Bench v. Bar: Contempt of Court and the New Zealand Legal Profession in Gillon v. MacDonald (1878)

Victoria University of Wellington Law Review, Vol. 41, p. 541, 2010

Victoria University of Wellington Legal Research Paper No. 39/2011

23 Pages Posted: 14 Oct 2011 Last revised: 5 Apr 2015

Grant Hamilton Morris

Victoria University of Wellington - Faculty of Law

Date Written: October 12, 2011

Abstract

Gillon v. MacDonald (1878) was the climax of a feud that caused division in, and undermined the reputation of, the early New Zealand legal profession. Gillon features one of the most controversial episodes of contempt of court by a barrister in colonial legal history. The nature of the New Zealand legal profession, and in particular the relationship between bench and bar, is exposed through the case, its prologue and its aftermath. The complex saga occurred over several years and involved all three branches of government. Its causes are open to debate, but this article argues that personal and professional rivalry lies at the heart of the saga, and in particular, an obsessive vendetta on the part of George Elliot Barton. The events described in this article had far reaching consequences including possibly influencing New Zealand’s most infamous legal decision, Wi Parata v. Bishop of Wellington (1877).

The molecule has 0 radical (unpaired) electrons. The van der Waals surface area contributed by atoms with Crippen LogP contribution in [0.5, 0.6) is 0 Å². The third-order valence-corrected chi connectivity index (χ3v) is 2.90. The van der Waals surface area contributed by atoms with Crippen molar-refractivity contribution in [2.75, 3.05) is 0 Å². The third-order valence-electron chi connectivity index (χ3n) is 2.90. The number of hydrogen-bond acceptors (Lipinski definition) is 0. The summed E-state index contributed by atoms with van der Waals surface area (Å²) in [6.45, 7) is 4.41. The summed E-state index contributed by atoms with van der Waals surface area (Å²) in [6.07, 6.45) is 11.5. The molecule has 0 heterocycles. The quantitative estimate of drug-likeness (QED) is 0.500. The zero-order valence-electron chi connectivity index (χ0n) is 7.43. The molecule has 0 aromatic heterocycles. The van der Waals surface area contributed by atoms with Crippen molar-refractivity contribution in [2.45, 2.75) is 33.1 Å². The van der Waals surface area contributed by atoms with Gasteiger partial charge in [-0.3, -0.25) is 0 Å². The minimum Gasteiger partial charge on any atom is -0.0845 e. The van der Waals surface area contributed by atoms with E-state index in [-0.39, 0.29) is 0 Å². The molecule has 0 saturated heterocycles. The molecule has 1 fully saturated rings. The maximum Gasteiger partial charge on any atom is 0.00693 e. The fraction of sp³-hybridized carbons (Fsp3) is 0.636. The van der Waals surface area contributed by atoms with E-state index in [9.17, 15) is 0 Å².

Keywords: New Zealand Legal History, Legal Profession, Contempt of Court

Suggested Citation

Morris, Grant Hamilton, Bench v. Bar: Contempt of Court and the New Zealand Legal Profession in Gillon v. MacDonald (1878) (October 12, 2011). Victoria University of Wellington Law Review, Vol. 41, p. 541, 2010 ; Victoria University of Wellington Legal Research Paper No. 39/2011. Available at SSRN: https://ssrn.com/abstract=1943276

Grant Hamilton Morris (Contact Author)

Victoria University of Wellington - Faculty of Law ( email )

PO Box 600
Wellington, 6140
New Zealand

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